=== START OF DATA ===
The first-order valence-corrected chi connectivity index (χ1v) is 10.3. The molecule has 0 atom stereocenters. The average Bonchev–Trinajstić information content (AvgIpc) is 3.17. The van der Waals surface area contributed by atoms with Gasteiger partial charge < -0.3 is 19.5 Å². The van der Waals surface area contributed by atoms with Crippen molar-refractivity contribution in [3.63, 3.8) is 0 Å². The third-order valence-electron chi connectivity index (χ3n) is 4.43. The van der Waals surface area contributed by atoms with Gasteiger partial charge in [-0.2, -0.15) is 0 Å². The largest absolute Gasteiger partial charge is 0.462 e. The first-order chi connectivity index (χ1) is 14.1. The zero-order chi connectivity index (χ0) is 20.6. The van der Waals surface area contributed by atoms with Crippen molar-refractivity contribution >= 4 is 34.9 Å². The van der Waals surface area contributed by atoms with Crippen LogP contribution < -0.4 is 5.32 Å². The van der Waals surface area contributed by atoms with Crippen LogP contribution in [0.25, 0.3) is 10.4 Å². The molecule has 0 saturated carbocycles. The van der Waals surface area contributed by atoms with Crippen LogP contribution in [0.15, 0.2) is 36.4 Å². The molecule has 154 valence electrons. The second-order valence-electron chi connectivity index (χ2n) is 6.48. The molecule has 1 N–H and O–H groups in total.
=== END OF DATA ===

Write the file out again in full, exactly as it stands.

The first-order valence-corrected chi connectivity index (χ1v) is 10.3. The molecule has 0 atom stereocenters. The average Bonchev–Trinajstić information content (AvgIpc) is 3.17. The van der Waals surface area contributed by atoms with Gasteiger partial charge < -0.3 is 19.5 Å². The van der Waals surface area contributed by atoms with Crippen molar-refractivity contribution in [3.63, 3.8) is 0 Å². The third-order valence-electron chi connectivity index (χ3n) is 4.43. The van der Waals surface area contributed by atoms with Gasteiger partial charge in [-0.2, -0.15) is 0 Å². The largest absolute Gasteiger partial charge is 0.462 e. The first-order chi connectivity index (χ1) is 14.1. The zero-order chi connectivity index (χ0) is 20.6. The van der Waals surface area contributed by atoms with Crippen molar-refractivity contribution >= 4 is 34.9 Å². The van der Waals surface area contributed by atoms with Crippen LogP contribution < -0.4 is 5.32 Å². The van der Waals surface area contributed by atoms with Crippen LogP contribution in [0.25, 0.3) is 10.4 Å². The molecule has 0 saturated carbocycles. The van der Waals surface area contributed by atoms with Crippen LogP contribution in [0.15, 0.2) is 36.4 Å². The molecule has 154 valence electrons. The second-order valence-electron chi connectivity index (χ2n) is 6.48. The molecule has 1 N–H and O–H groups in total.